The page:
Radishes and greens like Kale and Swiss Chard can easily be grown in small planters or even 3'-4' sections of deep vinyl rain guttering capped at the ends. Pole Beans will grow from a planter on a deck or patio and up inexpensive trellis wire, so will small zucchini ( How to Grow Zucchini on a Trellis | Garden Guides)… even on a small high rise balcony. Sprouts can be done indoors in small trays designed for the purpose or in homemade sprouting flats or screens. "The Edible Balcony" by Alex Mitchel (Amazon) is a great book and so is "Small-Space Container Gardens" by Fern Richardson.

Growing enough of your own veggies to maintain a balanced diet doesn't require a half acre garden and several greens will grow outside even in winter if kept in simple plastic-covered garden boxes. We had fresh Swiss Chard right through February by just keeping a one-foot clear plastic tarp over the row in the garden. They were good until the soil got too wet from a thaw and later froze solid… our own fault for not draining.
 

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Again, learn the edible plants in your area, why not harvest the stuff you don't have to plant and cultivate.

My area is cattails and dandelions, under most conditions I could live on those and the occasional protein "walker"
 
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I doubt we will be without them . We have plenty stocked up , depending on the time of year things get bad we will be plating first growing season anyway.
Asparagus
If you do not have a bed going please do so. Once established it grows like crazy, requires little care. Can be eat raw or cooked.
Once you get a good bed going you can keep it going forever. Our current bed has been going 35 years. We give away more they we eat our self some years.
 

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I doubt we will be without them . We have plenty stocked up , depending on the time of year things get bad we will be plating first growing season anyway.
Asparagus
If you do not have a bed going please do so. Once established it grows like crazy, requires little care. Can be eat raw or cooked.
Once you get a good bed going you can keep it going forever. Our current bed has been going 35 years. We give away more they we eat our self some years.
I'm not contradicting you, but keep in mind it is a 2 year crop and makes your pee smell funny which makes it suspect =)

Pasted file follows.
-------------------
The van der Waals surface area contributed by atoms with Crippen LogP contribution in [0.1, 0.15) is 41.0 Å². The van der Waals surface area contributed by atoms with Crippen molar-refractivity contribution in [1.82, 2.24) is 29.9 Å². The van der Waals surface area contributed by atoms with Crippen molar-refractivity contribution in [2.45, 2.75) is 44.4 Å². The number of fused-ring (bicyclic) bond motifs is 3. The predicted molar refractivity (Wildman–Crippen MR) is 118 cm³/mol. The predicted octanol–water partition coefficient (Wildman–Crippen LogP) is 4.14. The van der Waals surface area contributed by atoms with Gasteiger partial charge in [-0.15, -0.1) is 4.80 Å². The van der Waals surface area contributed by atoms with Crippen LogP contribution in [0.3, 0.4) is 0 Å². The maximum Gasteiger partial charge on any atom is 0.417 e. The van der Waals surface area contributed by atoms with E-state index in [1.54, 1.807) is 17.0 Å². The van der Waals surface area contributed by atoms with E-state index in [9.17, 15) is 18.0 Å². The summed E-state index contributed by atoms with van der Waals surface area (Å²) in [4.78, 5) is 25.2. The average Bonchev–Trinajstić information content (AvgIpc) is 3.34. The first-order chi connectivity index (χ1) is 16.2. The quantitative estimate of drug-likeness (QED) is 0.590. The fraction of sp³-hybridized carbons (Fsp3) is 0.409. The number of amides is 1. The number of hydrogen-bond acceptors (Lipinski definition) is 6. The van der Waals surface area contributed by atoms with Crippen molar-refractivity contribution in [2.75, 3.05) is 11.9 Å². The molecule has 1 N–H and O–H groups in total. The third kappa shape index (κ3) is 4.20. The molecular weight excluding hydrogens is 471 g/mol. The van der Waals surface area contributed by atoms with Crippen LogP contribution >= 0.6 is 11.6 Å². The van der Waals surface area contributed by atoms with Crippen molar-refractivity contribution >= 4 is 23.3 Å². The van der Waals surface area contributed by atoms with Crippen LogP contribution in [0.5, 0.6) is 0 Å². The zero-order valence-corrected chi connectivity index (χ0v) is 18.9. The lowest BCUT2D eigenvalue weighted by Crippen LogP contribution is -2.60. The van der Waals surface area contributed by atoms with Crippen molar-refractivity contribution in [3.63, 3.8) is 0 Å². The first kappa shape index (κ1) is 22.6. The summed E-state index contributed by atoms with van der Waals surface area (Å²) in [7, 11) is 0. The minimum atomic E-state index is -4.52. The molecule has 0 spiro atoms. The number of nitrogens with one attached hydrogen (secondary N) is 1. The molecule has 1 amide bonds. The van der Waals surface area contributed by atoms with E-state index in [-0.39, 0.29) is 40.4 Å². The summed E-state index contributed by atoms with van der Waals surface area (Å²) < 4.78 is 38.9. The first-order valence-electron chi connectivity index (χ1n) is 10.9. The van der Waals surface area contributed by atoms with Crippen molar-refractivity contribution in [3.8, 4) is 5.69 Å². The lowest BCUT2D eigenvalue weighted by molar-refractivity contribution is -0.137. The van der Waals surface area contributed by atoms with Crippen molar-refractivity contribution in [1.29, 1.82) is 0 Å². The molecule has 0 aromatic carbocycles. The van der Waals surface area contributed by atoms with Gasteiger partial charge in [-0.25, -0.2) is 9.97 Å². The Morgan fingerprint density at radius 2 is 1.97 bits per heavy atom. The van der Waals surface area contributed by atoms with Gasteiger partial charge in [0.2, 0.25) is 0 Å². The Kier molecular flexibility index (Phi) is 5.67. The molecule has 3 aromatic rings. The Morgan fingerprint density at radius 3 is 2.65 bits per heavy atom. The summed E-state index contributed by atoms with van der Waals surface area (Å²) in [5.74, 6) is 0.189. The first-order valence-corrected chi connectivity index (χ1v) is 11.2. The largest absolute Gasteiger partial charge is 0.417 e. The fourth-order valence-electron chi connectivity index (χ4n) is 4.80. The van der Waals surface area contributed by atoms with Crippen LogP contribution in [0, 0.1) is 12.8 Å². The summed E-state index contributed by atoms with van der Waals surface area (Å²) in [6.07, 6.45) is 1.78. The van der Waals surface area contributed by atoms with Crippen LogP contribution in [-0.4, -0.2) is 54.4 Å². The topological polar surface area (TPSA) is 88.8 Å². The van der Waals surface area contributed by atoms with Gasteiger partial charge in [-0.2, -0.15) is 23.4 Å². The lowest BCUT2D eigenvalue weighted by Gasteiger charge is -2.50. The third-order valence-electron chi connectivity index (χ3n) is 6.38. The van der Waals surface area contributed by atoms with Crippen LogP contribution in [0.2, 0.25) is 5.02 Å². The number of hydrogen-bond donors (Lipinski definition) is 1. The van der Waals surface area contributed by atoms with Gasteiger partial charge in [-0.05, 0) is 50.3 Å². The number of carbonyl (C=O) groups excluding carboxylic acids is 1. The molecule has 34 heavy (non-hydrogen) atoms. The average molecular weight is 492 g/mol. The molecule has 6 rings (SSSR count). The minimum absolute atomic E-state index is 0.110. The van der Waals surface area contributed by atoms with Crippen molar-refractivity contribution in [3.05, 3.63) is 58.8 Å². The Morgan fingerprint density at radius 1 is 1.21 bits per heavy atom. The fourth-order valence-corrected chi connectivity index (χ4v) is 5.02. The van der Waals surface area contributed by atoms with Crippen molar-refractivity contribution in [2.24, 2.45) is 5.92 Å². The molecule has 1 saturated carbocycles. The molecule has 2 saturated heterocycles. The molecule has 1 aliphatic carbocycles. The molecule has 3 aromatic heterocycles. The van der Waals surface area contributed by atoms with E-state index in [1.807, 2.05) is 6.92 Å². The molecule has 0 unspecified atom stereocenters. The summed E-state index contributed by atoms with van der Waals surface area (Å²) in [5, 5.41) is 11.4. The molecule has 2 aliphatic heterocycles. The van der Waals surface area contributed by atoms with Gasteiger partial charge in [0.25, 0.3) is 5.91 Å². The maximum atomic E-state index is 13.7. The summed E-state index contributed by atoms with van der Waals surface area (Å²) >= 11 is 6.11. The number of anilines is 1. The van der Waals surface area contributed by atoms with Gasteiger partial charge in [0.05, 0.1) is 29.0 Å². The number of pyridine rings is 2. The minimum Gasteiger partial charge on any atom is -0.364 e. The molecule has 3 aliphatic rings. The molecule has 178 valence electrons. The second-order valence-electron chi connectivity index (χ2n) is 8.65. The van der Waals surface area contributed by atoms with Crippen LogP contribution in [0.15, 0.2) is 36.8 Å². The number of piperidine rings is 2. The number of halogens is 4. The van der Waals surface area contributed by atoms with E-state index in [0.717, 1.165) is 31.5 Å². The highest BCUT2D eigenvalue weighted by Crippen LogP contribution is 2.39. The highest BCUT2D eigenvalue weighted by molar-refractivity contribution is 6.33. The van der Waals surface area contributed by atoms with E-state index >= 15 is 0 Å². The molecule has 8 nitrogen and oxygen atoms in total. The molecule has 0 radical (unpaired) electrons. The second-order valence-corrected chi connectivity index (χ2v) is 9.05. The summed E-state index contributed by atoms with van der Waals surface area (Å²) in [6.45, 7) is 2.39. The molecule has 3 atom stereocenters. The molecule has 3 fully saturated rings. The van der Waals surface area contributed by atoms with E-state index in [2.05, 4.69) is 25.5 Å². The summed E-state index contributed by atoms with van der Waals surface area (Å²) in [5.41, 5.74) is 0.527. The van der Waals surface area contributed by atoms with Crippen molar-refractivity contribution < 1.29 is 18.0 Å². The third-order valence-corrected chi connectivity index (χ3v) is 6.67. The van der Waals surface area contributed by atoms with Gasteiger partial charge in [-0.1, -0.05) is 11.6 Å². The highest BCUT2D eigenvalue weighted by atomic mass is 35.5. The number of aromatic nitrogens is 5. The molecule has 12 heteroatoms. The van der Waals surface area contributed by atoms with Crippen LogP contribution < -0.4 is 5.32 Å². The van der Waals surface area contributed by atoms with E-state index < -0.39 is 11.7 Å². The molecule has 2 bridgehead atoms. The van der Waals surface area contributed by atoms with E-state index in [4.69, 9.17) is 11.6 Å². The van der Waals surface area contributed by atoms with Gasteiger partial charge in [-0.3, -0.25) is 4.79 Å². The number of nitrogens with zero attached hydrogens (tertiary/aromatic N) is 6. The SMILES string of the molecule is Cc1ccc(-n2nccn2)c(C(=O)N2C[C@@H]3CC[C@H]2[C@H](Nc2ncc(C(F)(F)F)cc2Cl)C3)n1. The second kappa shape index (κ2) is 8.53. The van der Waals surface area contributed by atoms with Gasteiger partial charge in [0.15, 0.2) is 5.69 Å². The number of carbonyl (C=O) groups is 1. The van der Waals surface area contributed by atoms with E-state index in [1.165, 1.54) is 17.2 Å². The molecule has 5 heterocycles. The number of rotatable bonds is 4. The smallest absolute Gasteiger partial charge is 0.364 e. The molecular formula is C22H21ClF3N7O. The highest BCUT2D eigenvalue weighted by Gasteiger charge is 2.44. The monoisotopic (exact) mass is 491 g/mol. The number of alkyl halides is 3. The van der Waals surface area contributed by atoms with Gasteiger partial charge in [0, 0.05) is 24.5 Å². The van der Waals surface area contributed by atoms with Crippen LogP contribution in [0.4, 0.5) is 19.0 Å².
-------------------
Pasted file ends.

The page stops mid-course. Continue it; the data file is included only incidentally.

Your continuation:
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Thanks few options to try there time to stop puting it off ...i hate garderning
In a life-altering scenario, one would be best served by knowing how to garden and having a garden established well before hand.

In other words, get over your hatred of gardening. This is not "mom" getting after you to pull weeds. This is LIFE stuff.

I recommend beds where the crop is planted intensively, most bang for the buck and few, if any, weeds once the crops are up. Yes, you will have to do some work, but you get to mow or rake the paths between the food. Much better than trying to keep an entire plot of land weed free.
 

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I'm not contradicting you, but keep in mind it is a 2 year crop and makes your pee smell funny which makes it suspect =)
If you start a good bed once up. About 2 to 3 years from sets longer from seed it. You start cutting after that it goes on forever.
Also a lot of wild plants around here that can be dug up and transplanted.
Reseeds it self if you manage it right. Requires little work Our bed is at least 35 years old we have never added new sets.
As soon as the temps come up a bit here it will shoot up like weeds and as long as you keep harvesting it produce baskets. Late start this year it has been a cold spring. Still have some left in the freezer yet.
Yes if you eat it raw green pee but harmless and the young fresh plant taste like fresh peas.
The large stalks are still tender in a good bed and are great dipped in olive oil and thrown on the grill.
It stores well when pickled.
Last it is very good for you